"My mom taught remotely most of last year, which I was thankful for because of the crisis. She's now back teaching in the classroom. But it's not an easy job, it wasn't before the pandemic, and now the demands have gotten stronger," she says. "Young people, elementary students, middle schoolers, high schoolers, have gone through a year of stress, a year of not being with their peers, a year of not having normal social relationships. And school is the place where all of this is supposed to come together."

"A much more serious problem"

When classrooms transitioned to remote learning in March 2020, when many thought the pandemic would quickly end in a matter of weeks, Rivera Leal says it felt like he could finally catch his breath. 

"The most stressful part of teaching for me was always having to be highly alert on my lunch breaks to prevent a fight from happening or stopping a fight," he says. "So in the very beginning, it was actually a bit of a relief because I felt like the school year was already a bit rough. I had a group that had really high levels of trauma and high levels of needs. And I wasn't the only teacher struggling with that."

However, "As time progressed and the worse things got, it was then that I started to realize that we had a much more serious problem."

When he began teaching virtually as few as four students would attend his online classes. Over time, he managed to re-engage his students by giving them time to socialize and talk about the issues they were dealing with. As he taught summer school classes that year, he realized how far behind students were falling.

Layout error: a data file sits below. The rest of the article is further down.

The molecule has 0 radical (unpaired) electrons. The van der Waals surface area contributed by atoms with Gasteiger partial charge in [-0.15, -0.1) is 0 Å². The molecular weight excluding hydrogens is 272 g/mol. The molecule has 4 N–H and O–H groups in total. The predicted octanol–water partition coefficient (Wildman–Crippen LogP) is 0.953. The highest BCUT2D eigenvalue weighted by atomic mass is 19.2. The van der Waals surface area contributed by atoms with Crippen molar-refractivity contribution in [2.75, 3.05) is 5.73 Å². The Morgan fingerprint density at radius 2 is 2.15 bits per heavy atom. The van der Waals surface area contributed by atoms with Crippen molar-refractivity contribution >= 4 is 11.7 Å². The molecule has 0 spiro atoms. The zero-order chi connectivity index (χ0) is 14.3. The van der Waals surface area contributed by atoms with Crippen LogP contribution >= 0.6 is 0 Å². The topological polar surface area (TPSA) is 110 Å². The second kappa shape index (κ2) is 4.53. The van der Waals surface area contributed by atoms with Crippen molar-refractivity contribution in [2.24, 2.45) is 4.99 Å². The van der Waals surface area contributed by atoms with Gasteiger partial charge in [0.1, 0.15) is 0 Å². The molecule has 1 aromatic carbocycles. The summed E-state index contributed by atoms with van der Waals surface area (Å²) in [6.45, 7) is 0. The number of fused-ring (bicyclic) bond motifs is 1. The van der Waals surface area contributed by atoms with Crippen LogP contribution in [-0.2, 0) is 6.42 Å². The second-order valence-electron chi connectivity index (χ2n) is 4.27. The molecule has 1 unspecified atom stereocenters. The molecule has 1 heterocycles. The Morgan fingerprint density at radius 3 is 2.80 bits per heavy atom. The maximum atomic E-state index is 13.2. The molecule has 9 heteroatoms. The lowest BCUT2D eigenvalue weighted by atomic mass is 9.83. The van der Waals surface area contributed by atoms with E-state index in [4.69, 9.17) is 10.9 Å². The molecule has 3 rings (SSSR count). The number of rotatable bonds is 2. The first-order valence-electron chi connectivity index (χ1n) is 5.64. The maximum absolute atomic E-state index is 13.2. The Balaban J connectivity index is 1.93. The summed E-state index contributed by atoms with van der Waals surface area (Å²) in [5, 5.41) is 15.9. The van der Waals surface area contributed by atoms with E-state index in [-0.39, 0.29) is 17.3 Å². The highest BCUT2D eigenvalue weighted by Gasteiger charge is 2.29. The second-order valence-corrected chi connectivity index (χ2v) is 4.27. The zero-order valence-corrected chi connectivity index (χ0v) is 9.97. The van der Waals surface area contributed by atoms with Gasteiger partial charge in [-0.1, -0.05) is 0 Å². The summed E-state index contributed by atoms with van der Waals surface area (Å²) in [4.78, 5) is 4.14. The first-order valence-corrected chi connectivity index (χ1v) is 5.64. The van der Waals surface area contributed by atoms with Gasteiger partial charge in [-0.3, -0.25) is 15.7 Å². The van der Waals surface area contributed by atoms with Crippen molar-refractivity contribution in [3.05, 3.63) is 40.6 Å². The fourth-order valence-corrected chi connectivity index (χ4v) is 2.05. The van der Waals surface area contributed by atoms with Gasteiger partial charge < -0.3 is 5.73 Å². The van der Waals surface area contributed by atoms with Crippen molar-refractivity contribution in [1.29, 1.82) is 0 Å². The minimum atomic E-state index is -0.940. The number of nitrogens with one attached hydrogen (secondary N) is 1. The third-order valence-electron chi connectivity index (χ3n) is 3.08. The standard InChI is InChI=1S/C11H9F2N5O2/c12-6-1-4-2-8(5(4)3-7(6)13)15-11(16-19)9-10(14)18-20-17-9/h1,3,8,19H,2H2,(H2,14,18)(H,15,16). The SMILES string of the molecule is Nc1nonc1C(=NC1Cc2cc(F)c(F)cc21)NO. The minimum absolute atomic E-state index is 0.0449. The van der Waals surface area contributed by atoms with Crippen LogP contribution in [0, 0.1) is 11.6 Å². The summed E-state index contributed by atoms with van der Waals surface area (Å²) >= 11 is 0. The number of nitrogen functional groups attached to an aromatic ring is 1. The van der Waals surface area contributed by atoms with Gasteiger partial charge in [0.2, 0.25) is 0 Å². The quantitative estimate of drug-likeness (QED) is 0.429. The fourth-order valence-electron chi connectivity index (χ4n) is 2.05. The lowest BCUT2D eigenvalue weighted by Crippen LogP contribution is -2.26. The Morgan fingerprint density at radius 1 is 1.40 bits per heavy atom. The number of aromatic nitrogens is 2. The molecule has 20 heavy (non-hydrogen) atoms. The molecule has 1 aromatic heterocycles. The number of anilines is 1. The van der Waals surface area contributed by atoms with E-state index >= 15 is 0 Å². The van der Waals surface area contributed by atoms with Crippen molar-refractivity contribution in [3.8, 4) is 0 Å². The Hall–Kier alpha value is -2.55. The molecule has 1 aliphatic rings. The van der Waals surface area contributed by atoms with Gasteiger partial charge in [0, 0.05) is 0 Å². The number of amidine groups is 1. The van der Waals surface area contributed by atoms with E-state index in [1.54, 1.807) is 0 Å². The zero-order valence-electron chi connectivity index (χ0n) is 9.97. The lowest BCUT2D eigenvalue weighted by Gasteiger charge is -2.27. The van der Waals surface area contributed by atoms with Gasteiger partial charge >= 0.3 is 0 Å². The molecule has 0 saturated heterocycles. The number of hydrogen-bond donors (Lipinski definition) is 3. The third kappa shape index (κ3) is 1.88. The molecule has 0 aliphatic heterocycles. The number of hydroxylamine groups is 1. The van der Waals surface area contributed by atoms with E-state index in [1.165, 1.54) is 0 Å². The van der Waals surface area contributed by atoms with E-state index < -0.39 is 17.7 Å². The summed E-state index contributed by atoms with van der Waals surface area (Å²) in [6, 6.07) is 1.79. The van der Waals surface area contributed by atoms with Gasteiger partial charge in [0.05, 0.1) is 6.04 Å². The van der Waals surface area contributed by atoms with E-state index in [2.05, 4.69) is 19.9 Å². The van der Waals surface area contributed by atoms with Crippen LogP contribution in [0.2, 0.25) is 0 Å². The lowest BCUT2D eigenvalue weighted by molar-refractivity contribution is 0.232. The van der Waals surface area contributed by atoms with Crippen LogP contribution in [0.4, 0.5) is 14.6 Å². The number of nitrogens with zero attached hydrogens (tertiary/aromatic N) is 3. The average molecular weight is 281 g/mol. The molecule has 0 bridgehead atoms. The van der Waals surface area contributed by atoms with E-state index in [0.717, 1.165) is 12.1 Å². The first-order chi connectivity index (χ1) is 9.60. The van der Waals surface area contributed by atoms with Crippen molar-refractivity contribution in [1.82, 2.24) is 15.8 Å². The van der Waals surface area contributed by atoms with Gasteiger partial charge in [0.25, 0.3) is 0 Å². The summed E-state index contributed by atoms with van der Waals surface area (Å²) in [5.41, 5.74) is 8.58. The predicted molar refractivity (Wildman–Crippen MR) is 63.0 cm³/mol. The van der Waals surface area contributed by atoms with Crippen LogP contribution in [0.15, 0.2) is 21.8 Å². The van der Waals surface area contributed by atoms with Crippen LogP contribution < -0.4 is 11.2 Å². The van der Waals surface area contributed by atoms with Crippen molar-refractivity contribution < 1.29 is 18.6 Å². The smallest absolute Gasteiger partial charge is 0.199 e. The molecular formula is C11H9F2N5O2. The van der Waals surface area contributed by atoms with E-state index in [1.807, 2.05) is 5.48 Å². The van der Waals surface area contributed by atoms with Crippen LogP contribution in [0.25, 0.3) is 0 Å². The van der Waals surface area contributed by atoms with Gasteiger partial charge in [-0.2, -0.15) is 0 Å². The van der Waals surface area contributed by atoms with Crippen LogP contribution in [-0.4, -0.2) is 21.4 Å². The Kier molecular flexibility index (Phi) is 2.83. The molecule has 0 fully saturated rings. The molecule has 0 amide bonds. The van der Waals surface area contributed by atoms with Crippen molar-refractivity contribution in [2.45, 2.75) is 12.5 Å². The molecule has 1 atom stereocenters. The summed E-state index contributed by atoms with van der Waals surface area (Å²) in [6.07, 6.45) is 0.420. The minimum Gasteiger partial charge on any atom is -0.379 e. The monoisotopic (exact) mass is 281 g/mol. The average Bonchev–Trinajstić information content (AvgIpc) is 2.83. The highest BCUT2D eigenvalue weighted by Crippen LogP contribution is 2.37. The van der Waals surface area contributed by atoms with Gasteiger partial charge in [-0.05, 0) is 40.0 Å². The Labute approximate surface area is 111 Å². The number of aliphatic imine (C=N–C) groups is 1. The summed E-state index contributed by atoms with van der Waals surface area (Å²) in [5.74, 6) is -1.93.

In August 2020 — around the time of Louisiana's second-biggest Covid case spike and months before the state would be hit hardest by the virus — it was announced that teachers would be required to return to their classrooms that month. Rivera Leal says he couldn't do it anymore. 

"There are a lot of punches that I could roll with: working with students who are falling further and further behind, breaking up fights, volunteering for our food drives, volunteering for graduation during Covid. I did all that and I can name countless other things that I did and was willing to do for the community, for our students, for our families," he says. "What I wasn't willing to do is take the risk. I felt like I was being experimented on."

He secured a job training future teachers with Teach For America. The job came with a 27% raise and the opportunity to work virtually. 

Rivera Leal says he is not surprised that other teachers are considering quitting given all he's read in the Facebook groups.

"People are posting about how burnt out they are, how frustrated they are, how close to the edge they are," he says. "I think It gets to that point with teachers because we never get in it for the money in the first place. No one goes into teaching thinking that they're going to be making a lot of money. You go into it because it's something that you want to do. And we've reached the point where that's been exploited."

"When you exploit someone to a certain point, people start to reconsider their options."